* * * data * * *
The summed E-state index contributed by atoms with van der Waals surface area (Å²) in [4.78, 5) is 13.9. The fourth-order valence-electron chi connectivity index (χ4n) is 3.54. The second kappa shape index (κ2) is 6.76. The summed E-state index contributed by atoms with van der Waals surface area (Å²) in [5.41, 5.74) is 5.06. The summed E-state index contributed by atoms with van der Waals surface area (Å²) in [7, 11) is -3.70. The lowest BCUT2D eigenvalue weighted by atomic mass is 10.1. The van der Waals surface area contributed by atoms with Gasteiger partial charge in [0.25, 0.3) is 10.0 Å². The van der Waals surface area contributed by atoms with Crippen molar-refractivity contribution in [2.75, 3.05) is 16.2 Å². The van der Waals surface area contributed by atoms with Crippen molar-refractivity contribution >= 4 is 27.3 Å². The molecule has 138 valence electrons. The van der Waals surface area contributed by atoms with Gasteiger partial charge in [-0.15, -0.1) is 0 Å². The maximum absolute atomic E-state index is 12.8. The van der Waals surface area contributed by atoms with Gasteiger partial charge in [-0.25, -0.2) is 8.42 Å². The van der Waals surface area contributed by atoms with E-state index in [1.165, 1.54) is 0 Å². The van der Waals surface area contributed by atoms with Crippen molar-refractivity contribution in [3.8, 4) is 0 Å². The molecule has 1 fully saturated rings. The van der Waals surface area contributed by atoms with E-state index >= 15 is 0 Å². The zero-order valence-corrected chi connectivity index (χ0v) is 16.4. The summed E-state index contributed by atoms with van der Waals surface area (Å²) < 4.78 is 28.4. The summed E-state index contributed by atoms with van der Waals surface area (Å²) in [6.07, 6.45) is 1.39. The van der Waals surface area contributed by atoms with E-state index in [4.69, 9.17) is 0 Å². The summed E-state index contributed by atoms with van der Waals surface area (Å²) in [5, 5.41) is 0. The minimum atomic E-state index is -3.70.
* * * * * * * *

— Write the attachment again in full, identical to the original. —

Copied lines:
The summed E-state index contributed by atoms with van der Waals surface area (Å²) in [4.78, 5) is 13.9. The fourth-order valence-electron chi connectivity index (χ4n) is 3.54. The second kappa shape index (κ2) is 6.76. The summed E-state index contributed by atoms with van der Waals surface area (Å²) in [5.41, 5.74) is 5.06. The summed E-state index contributed by atoms with van der Waals surface area (Å²) in [7, 11) is -3.70. The lowest BCUT2D eigenvalue weighted by atomic mass is 10.1. The van der Waals surface area contributed by atoms with Gasteiger partial charge in [0.25, 0.3) is 10.0 Å². The van der Waals surface area contributed by atoms with Crippen molar-refractivity contribution in [2.75, 3.05) is 16.2 Å². The van der Waals surface area contributed by atoms with Crippen molar-refractivity contribution >= 4 is 27.3 Å². The molecule has 138 valence electrons. The van der Waals surface area contributed by atoms with Gasteiger partial charge in [-0.15, -0.1) is 0 Å². The maximum absolute atomic E-state index is 12.8. The van der Waals surface area contributed by atoms with Gasteiger partial charge in [-0.25, -0.2) is 8.42 Å². The van der Waals surface area contributed by atoms with E-state index in [1.165, 1.54) is 0 Å². The van der Waals surface area contributed by atoms with Crippen molar-refractivity contribution in [3.8, 4) is 0 Å². The molecule has 1 fully saturated rings. The van der Waals surface area contributed by atoms with E-state index >= 15 is 0 Å². The zero-order valence-corrected chi connectivity index (χ0v) is 16.4. The summed E-state index contributed by atoms with van der Waals surface area (Å²) < 4.78 is 28.4. The summed E-state index contributed by atoms with van der Waals surface area (Å²) in [6.07, 6.45) is 1.39. The van der Waals surface area contributed by atoms with E-state index in [4.69, 9.17) is 0 Å². The summed E-state index contributed by atoms with van der Waals surface area (Å²) in [5, 5.41) is 0. The minimum atomic E-state index is -3.70.